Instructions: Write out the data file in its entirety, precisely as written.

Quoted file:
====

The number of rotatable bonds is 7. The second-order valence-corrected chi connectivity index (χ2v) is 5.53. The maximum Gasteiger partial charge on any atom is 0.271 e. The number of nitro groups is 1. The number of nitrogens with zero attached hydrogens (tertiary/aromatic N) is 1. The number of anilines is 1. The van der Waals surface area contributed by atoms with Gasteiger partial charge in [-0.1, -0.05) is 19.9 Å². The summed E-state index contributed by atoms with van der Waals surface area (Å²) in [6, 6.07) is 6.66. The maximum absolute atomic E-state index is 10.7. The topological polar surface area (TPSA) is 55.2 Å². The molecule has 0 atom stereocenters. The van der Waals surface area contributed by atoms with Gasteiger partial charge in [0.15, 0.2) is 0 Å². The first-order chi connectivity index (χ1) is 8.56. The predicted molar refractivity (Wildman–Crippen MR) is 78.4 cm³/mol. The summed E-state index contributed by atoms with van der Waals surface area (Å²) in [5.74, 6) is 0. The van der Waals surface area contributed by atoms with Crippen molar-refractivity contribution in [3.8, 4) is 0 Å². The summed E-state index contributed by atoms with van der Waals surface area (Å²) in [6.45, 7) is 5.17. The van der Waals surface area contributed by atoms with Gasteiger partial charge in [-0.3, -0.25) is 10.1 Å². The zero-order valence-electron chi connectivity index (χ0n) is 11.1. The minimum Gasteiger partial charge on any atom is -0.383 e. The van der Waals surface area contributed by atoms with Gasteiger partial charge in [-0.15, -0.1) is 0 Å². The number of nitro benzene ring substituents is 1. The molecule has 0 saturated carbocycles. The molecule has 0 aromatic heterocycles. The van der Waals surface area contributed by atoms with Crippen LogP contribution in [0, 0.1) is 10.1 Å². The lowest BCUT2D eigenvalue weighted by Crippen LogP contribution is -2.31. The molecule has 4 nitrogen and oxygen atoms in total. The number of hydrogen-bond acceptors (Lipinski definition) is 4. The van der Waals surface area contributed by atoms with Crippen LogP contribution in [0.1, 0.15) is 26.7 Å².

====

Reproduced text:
The number of rotatable bonds is 7. The second-order valence-corrected chi connectivity index (χ2v) is 5.53. The maximum Gasteiger partial charge on any atom is 0.271 e. The number of nitro groups is 1. The number of nitrogens with zero attached hydrogens (tertiary/aromatic N) is 1. The number of anilines is 1. The van der Waals surface area contributed by atoms with Gasteiger partial charge in [-0.1, -0.05) is 19.9 Å². The summed E-state index contributed by atoms with van der Waals surface area (Å²) in [6, 6.07) is 6.66. The maximum absolute atomic E-state index is 10.7. The topological polar surface area (TPSA) is 55.2 Å². The molecule has 0 atom stereocenters. The van der Waals surface area contributed by atoms with Gasteiger partial charge in [0.15, 0.2) is 0 Å². The first-order chi connectivity index (χ1) is 8.56. The predicted molar refractivity (Wildman–Crippen MR) is 78.4 cm³/mol. The summed E-state index contributed by atoms with van der Waals surface area (Å²) in [5.74, 6) is 0. The van der Waals surface area contributed by atoms with Crippen molar-refractivity contribution in [3.8, 4) is 0 Å². The summed E-state index contributed by atoms with van der Waals surface area (Å²) in [6.45, 7) is 5.17. The van der Waals surface area contributed by atoms with Gasteiger partial charge in [-0.3, -0.25) is 10.1 Å². The zero-order valence-electron chi connectivity index (χ0n) is 11.1. The minimum Gasteiger partial charge on any atom is -0.383 e. The van der Waals surface area contributed by atoms with Gasteiger partial charge in [-0.15, -0.1) is 0 Å². The number of nitro benzene ring substituents is 1. The molecule has 0 saturated carbocycles. The molecule has 0 aromatic heterocycles. The van der Waals surface area contributed by atoms with Crippen LogP contribution in [0, 0.1) is 10.1 Å². The lowest BCUT2D eigenvalue weighted by Crippen LogP contribution is -2.31. The molecule has 4 nitrogen and oxygen atoms in total. The number of hydrogen-bond acceptors (Lipinski definition) is 4. The van der Waals surface area contributed by atoms with Crippen LogP contribution in [0.1, 0.15) is 26.7 Å².